• Yet others[who?] place it around 1400s BCE, since the Amarna letters, written ca. forty years later to Pharaohs Amenhotep III and Amenhotep IV (Akhenaten) indicate that Canaan was being invaded by the "Habiru" — whom some scholars in the 1950s to 1970s interpret to mean "Hebrews". However, the Hebrew patriarchs Abraham, Isaac and Jacob are also recorded as having conducted military activities in Canaan some centuries before the Exodus.
  • A frequent suggestion is the Egyptian Empire period, in particular the 13th century BCE, as the pharaoh of that time, Ramesses II, is commonly considered to be the pharaoh with whom Moses squabbled — either as the 'Pharaoh of the Exodus' himself, or the preceding 'Pharaoh of the Oppression', who is said to have commissioned the Hebrews to "(build) for Pharaoh treasure cities, Pithom and Raamses." These cities are known to have been built under both Seti I and Rameses II, thus possibly making his successor Merneptah the 'Pharaoh of the Exodus.' This is considered plausible by those[who?] who view the famous claim of the Year 5 Merneptah Stele (ca. 1208 BCE) that "Israel is wasted, bare of seed," as propaganda to cover up this king's own loss of an army in the Red Sea. Taken at face value, however, the primary intent of the stela was clearly to commemorate Merneptah's victory over the Libyans and their Sea People allies. The reference to Canaan occurs only in the final lines of the document where Israel is mentioned after the city states of Ashkelon, Gezer and Yanoam perhaps to signal Merneptah's disdain or contempt for this new entity. In Exodus, the Pharaoh of the Exodus did not cross into Canaan since his Army was destroyed at the Red Sea. Hence, the traditional view that Ramesses II was the Pharaoh of either the Oppression or the Exodus is affirmed by the basic contents of the Merneptah Stele. Under this scenario, the Israelites would have been a nation without a state of their own who existed on the fringes of Canaan in Year 5 of Merneptah. This is suggested by the determinative sign written in the stela for Israel — "a throw stick plus a man and a woman over the three vertical plural lines" — which was "typically used by the Egyptians to signify nomadic groups or peoples without a fixed city-state,"[102] such as the Hebrew's previous life in Goshen.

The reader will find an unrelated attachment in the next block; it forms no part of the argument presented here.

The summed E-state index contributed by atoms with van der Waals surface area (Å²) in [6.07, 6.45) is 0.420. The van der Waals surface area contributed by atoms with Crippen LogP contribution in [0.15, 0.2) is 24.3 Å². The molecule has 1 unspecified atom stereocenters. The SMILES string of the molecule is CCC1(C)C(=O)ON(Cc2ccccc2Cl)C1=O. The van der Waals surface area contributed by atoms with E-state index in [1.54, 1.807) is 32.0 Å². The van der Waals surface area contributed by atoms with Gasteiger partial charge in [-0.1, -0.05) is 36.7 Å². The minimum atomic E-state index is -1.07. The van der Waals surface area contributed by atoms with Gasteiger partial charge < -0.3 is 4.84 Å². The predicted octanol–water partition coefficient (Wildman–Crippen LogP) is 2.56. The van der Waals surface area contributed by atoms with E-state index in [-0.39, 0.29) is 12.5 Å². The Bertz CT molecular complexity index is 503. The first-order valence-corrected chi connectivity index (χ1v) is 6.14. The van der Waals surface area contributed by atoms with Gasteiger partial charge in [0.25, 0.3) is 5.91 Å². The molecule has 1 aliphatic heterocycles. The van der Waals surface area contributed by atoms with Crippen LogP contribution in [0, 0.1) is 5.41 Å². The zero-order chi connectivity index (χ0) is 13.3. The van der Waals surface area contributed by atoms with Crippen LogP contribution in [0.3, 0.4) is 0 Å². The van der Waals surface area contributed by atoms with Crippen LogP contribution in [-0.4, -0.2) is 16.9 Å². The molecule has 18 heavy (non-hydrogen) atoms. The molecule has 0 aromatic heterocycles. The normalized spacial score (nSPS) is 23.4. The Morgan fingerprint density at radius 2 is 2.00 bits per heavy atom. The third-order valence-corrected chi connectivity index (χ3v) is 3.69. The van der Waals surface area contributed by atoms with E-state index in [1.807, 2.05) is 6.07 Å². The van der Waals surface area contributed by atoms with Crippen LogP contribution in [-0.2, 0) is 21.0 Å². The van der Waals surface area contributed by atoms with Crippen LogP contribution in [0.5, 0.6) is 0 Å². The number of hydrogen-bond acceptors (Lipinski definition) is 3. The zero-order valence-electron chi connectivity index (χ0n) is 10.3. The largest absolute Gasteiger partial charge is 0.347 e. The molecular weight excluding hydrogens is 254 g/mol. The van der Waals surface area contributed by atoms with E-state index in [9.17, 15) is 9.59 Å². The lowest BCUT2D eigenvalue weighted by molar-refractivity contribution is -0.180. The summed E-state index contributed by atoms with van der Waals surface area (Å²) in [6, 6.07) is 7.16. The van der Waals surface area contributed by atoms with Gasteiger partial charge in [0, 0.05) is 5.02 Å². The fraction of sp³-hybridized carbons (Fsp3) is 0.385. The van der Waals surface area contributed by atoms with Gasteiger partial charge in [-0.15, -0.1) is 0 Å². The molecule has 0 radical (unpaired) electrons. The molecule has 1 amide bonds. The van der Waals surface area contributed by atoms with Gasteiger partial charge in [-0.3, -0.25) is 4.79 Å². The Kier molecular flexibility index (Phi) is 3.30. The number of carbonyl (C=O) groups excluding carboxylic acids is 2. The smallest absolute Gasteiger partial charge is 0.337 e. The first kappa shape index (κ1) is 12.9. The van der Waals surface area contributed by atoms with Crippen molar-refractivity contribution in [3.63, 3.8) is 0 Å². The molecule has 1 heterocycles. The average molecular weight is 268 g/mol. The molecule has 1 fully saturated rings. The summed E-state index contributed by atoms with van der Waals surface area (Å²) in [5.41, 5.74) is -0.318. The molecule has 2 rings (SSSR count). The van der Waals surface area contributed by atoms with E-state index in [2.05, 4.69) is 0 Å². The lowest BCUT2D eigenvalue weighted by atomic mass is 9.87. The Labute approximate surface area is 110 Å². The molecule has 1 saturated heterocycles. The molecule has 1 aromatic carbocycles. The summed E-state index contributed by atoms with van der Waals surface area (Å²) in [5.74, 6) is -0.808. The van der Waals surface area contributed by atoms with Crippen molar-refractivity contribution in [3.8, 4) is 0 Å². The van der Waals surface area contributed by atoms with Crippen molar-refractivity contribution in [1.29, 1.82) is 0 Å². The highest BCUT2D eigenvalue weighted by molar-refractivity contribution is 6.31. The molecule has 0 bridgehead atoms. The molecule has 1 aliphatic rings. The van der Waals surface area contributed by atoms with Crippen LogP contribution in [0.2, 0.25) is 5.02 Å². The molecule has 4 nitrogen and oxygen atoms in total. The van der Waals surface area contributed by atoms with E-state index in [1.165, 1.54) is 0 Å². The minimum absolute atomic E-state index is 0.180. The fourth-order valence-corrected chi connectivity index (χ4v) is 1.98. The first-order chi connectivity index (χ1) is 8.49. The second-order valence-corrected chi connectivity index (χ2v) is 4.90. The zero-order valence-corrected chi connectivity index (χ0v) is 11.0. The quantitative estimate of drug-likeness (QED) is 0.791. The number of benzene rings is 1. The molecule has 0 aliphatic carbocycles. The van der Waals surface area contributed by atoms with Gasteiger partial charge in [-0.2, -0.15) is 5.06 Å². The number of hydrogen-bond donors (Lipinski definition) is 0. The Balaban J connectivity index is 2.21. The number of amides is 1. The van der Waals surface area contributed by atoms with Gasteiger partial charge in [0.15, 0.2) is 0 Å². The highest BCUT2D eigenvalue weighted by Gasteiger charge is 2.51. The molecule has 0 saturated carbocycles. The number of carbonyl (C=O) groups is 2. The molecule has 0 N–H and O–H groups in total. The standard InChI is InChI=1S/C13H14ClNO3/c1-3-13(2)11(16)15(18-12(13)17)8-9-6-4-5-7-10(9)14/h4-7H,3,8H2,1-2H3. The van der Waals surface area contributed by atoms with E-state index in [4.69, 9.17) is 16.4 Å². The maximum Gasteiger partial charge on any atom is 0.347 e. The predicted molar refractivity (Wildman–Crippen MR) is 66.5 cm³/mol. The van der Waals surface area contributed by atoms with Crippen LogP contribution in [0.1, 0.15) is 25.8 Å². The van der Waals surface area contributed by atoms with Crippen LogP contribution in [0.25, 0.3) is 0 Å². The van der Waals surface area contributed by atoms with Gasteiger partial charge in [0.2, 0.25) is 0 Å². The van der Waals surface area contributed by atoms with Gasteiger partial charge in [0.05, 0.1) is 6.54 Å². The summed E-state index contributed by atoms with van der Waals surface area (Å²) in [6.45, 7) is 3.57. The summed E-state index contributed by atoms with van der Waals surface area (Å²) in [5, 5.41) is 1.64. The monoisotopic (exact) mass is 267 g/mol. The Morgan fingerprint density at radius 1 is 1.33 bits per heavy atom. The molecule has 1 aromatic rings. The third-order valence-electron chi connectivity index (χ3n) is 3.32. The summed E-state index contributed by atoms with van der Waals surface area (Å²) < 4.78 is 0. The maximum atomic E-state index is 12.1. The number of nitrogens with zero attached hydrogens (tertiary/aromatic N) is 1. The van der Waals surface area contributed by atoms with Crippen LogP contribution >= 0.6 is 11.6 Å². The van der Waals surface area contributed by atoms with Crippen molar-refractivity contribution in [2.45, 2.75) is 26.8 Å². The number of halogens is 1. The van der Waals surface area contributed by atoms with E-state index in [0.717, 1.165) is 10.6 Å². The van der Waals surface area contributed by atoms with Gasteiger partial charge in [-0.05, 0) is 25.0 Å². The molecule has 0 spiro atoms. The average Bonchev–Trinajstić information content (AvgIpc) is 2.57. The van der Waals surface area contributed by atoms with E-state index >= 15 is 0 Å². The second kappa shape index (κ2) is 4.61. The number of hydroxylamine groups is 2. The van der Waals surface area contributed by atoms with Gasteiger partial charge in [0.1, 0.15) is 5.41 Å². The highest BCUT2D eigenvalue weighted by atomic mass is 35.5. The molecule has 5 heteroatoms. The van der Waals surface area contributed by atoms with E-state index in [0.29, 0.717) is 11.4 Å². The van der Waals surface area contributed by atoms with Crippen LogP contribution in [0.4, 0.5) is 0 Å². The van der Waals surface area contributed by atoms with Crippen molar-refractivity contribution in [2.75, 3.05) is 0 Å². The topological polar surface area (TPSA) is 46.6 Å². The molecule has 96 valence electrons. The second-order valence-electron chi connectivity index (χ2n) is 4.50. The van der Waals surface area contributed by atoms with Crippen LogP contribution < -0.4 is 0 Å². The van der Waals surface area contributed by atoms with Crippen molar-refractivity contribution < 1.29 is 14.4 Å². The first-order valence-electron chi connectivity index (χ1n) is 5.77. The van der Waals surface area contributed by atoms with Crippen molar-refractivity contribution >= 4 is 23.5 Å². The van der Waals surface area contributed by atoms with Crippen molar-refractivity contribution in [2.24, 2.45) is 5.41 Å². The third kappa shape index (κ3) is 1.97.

• An unverified theory places the birth and/or adoption of Moses during a minor oppression in the reign of Amenhotep III, which was soon lifted, and claims that the more well-known oppression occurred during the reign of Horemheb, followed by the Exodus itself during the reign of Ramesses I. This is supported by the Haggadah of Pesach, which suggests that they were oppressed and then re-oppressed quite a few years later by Pharaoh. The Bible and Haggada suggest that the Pharaoh of the Exodus died in year 2 of his reign, matching Ramses I. The fact that Pi-Tum and Raamses were built during the reign of Ramses I also supports this view. Seti I records that during his reign the Shasu warred with each other, which some see as a reference to the Midyan and Moab wars. Seti's campaigns with the Shasu have also been compared with Balaam's exploits.[103]
  • A more recent and non-Biblical view places Moses as a noble in the court of the Pharaoh Akhenaten (See below). A significant number of scholars, from Sigmund Freud to Joseph Campbell, suggest that Moses may have fled Egypt after Akhenaten's death (ca. 1334 BCE) when many of the pharaoh's monotheistic reforms were being violently reversed. The principal ideas behind this theory are: the monotheistic religion of Akhenaten being a possible predecessor to Moses' monotheism, and the "Amarna letters", written by nobles to Akhenaten, which describe raiding bands of "Habiru" attacking the Egyptian territories in Mesopotamia.[104]
  • David Rohl, a British historian and archaeologist, author of the book "A Test of Time", places the birth of Moses during the reign of Pharaoh Khaneferre Sobekhotep IV of the 13th Egyptian Dynasty, and the Exodus during the reign of Pharaoh Dudimose (accession to the throne around 1457–1444), when according to Manetho "a blast from God smote the Egyptians".[105]